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The Digital Turn in Architecture 1992-2012 | Mario Carpo

 

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Mario Carpo, the Digital Turn in Architecture 1992-2012. (United Kingdom: John Wiley & Sons Ltd, 2013).

Introduction to the Selection by Anuntachai Vongvanij

The digital turn in architecture, Mario Carpo introduces how the digital/cyber world have been transforming architectural design process in the last 20 years.

Digital technologies are much more advance and available now comparing to what were available to Frank Gehry for the design of Guggenheim Bilbao 25 years ago (1990). In comparison, take any parking garage design today, the design process for the car park involved using more digital tools in the past 20 years, but the project rarely becomes digitally intelligent design.

This book goal is to unfold digital design theory over the period of the last 20 years, how “designers have ideas about what the new tools are and what they can do, and this intelligence – among many other things – inspires them to imagine unprecedented solution.” -Mario Carpo

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Technological advances of the 90s are changing so fast that also impact the design process and brings architecture to a digital age, many designers are inspired by the new technologies, perhaps fascinated, by the potentials of cyber spaces. But how should virtual reality and cyber space become part of the design process?

Peter Eisenman wrote two of the first essays about how digital and new technologies is changing architecture, saying that:

“The electronic paradigm directs a powerful challenge to architecture because it defines reality in terms of media and simulation; it values appearance over existence, what can be seen over what is…”

“Now there is a difference between repetition in mechanical reproduction and repetition in electronic reproduction” –we now no longer use our hands but instead electronically to make drawings. There is now less human interactions.

John Frazer, also commenting of the age of cyberspace, saying that “virtual reality has caused us to reassess reality. Virtual worlds should not be seen as an alternative to the real world or a substitute, but as an extra dimension which allows us a new freedom of movement in the natural world… a new medium for expression.”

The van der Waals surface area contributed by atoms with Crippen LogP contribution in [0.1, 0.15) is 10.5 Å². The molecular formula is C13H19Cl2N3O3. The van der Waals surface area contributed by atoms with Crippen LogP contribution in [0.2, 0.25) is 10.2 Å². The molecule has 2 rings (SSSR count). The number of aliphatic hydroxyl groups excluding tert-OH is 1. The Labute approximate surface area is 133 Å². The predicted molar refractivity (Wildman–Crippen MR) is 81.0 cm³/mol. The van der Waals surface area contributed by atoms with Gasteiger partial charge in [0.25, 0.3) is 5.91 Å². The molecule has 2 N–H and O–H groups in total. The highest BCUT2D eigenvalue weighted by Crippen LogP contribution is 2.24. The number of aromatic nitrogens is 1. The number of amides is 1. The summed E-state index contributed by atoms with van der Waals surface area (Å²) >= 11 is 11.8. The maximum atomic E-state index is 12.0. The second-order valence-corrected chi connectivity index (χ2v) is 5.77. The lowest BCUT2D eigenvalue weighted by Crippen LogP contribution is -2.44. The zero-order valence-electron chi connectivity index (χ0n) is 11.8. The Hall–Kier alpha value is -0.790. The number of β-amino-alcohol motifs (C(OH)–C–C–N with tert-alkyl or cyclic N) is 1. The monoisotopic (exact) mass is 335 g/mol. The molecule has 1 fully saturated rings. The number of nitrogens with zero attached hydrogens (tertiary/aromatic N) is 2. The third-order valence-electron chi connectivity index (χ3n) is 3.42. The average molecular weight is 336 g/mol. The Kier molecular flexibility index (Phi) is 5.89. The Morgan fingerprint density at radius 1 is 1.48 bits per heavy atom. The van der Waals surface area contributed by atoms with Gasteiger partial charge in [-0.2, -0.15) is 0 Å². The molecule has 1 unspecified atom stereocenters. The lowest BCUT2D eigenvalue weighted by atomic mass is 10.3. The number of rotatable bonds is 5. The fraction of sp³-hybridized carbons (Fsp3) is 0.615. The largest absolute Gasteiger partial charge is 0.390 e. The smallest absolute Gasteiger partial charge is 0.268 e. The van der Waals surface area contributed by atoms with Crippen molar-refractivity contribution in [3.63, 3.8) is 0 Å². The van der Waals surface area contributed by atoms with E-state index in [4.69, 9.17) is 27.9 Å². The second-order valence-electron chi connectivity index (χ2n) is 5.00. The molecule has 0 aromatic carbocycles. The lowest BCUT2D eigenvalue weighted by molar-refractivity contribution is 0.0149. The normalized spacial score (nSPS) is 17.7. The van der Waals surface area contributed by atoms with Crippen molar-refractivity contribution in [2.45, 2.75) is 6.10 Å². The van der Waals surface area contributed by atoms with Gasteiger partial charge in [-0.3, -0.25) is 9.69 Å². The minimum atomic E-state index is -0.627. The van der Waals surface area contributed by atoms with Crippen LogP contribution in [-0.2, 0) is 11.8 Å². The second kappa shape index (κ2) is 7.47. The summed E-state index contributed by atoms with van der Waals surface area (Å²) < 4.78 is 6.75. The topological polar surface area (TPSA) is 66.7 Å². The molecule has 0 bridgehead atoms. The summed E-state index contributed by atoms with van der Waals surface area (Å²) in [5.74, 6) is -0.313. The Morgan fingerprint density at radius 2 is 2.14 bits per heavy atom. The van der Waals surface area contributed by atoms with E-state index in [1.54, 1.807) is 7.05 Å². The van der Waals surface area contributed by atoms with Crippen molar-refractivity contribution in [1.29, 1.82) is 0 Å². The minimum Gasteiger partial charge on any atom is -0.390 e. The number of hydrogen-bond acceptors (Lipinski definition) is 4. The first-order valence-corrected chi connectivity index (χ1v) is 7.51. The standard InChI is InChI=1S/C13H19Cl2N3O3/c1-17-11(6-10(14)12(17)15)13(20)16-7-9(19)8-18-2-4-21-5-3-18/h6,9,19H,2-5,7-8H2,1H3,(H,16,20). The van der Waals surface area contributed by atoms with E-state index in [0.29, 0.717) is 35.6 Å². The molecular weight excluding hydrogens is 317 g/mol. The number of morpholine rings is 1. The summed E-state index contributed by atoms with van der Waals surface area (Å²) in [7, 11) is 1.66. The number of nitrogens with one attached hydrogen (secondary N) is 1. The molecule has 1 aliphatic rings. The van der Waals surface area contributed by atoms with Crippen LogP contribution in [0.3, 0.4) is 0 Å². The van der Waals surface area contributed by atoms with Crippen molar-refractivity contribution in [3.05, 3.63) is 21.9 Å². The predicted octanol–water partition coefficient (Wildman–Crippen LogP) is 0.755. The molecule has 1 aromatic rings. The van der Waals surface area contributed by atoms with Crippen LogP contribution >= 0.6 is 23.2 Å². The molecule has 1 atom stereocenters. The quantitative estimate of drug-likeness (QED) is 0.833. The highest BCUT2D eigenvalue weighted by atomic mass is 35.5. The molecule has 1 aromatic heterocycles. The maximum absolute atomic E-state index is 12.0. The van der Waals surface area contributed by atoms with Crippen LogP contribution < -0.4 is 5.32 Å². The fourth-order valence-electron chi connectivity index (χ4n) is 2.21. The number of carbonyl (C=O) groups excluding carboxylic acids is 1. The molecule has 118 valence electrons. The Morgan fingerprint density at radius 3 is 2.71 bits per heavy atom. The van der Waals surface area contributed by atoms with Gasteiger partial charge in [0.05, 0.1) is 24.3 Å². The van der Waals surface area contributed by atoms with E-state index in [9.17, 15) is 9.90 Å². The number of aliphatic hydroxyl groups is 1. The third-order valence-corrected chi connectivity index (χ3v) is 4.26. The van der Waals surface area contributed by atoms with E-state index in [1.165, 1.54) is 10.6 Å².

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So how does the digital age change architectural design? It is from the development of new digital tools and fabrication techniques. The new design tectonics appears the early 90s from the introduction of spline modelers. The ability manipulate curves lines using vectors and control points.

Bernard Cache and Gilles Deleuze’s “theory of Objectile, or generic object, becomes a catalyst for the digital turn in architecture and remain until this day a powerful source of inspiration for digital design” (146) “The Objectile is an open-ended notation which allows for infinite parametric variations…” With this generic, open-ended, parametric notation from the digital tools, it implies that design authorship may also be split between the designers and the customizers.

On the other hand, with the advancement computers, CAD can be now used to mass-produce boxes and blobs. “However, (as Mario Carpo highlighted) unlike boxes, blobs cannot be mass-produced in the absence of digital tools (and in fact they were never mass-produced until recently),” and “would this simple argument: sheer technical supply –we make blobs because we can—be enough to explain the lasting tie between digital design and smooth curves? –probably not.”

For many architects, digital design does appear like a continuation of Deconstructivism with digital means. FOA Yokohama terminal is considered one of the most “meaningful architectural achievements of the digital age, but its authors never mention here either computers of digital technologies.” Zaha Hadid is also an example of architects that came to the continuous folds of digital design after training in the angular fractures of deconstructivism.